Friday, March 22, 2013


Today I attended the funeral of a friend.  She was just 52 years old, a bright, always smiling, sweet-spirited person. 

Since my mom was diagnosed with Alzheimer's I've really had to struggle against fear of her death; and my friend's funeral brought these fears to the surface once again. 

After the funeral today it finally occurred to me to review the teaching the Lord provided me about death back when I was writing my caregiving book in 2009. I sometimes forget that the readings in that book began through my efforts to record God's guidance to me as I navigated difficult caregiving issues that continue to recur from time to time. Grappling with the reality of my mother's impending death was such a knotty problem for me that I devoted an entire chapter of readings to the subject.  Here are words of comfort that have helped me, and if you are taking care of someone with a terminal disease I pray you are helped too. 

It is sad that we humans so often view death with dread--the actuality is that it is a blessed doorway into God's continual presence.  (quote from my mother, June, 2007) p. 243
I was comforted to be reminded that the Lord is in control even of events that are devastating to us. Because I knew Him to be a loving God, there was great peace in this reminder that He was in control. We cannot comprehend the why of distressing events, but we may always find solace when we come to the Lord. It is a difficult truth that our only hope of deliverance from the pain of grief lies in the arms of Him who allowed us that grief.  p. 246

God does not willingly bring grief or suffering (See Lamentations 3:33;) His will flows over all that is grievous and changes darkness to light (See Psalm 18:28;) all things are incorporated into and transformed by His perfect will (See Romans 8:28;) where time and eternity touch, His will is done on earth as in Heaven (See Matthew 6:10;) we can’t yet perceive what we will one day see clearly because we walk by faith and not by sight. (See 1 Corinthians 13:12.)p. 247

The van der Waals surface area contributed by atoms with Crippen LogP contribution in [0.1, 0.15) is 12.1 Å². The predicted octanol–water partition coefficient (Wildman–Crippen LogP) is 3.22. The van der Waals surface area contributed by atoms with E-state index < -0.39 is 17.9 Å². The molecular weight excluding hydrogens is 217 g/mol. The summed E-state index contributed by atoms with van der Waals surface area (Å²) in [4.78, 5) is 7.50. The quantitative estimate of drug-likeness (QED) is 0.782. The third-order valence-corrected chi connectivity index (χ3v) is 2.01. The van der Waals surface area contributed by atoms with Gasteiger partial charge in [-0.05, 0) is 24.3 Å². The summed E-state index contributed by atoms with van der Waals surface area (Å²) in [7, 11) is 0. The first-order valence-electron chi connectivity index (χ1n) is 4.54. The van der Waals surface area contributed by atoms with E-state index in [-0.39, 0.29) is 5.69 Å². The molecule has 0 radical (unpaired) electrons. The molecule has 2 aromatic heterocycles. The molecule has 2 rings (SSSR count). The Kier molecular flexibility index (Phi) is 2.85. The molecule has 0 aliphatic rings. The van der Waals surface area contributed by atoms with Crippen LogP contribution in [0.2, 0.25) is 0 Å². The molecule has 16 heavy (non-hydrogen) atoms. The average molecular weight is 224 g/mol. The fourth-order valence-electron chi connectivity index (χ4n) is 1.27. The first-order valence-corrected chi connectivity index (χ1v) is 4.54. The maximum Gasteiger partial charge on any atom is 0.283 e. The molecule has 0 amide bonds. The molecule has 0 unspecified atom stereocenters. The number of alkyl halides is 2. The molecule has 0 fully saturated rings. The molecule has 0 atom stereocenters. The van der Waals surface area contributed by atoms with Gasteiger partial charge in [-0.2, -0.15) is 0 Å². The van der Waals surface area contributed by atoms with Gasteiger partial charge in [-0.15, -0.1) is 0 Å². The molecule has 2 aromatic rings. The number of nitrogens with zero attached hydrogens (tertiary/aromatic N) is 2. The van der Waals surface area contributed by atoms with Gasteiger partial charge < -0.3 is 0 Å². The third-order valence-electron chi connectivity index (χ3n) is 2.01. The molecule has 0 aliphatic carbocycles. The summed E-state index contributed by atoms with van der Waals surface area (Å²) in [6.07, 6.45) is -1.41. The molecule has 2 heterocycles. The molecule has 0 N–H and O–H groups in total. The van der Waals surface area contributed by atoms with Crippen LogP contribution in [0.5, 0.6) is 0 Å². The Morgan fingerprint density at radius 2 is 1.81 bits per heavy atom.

Matthew Henry’s complete commentary on Hebrews 2:14-15 says that because of what Christ has done for us on the Cross, “Death is not only a conquered enemy, but a reconciled friend...not now in the hand of Satan, but in the hand of Christ—not Satan’s servant, but Christ’s servant—has not hell following it, but heaven to all who are in Christ.”p. 250

Our physical bodies are like the alabaster vase that held the nard Mary poured upon the feet of Jesus. The vase was broken to release the perfume. Each of us is headed toward an appointment with physical brokenness because no one escapes physical death. Sometimes the process of death is painful and for just a little while, we are preoccupied with the breaking of the container, but then the fragrance of Christ flows forth as the spirit is released. p. 255

Death is not lovely, but though we must walk through the valley of its shadow, there is no need to fear. In just a little while we will see Jesus and no one will take away our joy. Until that day we have the Holy Spirit in our hearts as a deposit; a guarantee of what is to come. We have a promise that will not be broken; grief will turn to joy. p. 256

There is no Promised Land here on Earth; it waits for us in Heaven. The Lord gives times of rest, like oases in the desert of this journey through life, but I must never mistake a short-term respite for a permanent dwelling. This temporary shelter is where I live for now, but Heaven is my home. p. 262

The timelines of our lives overlap, but they do not begin or end in tandem. There would be a terrible loneliness in this fact, but for the Lord and His promise that He will never leave or forsake us...p. 264 

The life of Christ is at work in those of us who love Him and believe in Him. As we walk with Him we become more like Him. At the end of our earthly lives, all that is not of Him will be swallowed by victory. This comes, not from any good in us, but from the wondrous gift of grace through the blood of Jesus Christ our Lord. These mortal bodies we inhabit are bent toward sin. Our hope and our salvation are in Christ and Christ alone. p. 268

Scripture: “When the perishable has been clothed with the imperishable, and the mortal with immortality, then the saying that is written will come true: ‘Death has been swallowed up in victory’” (1 Corinthians 15:54) .

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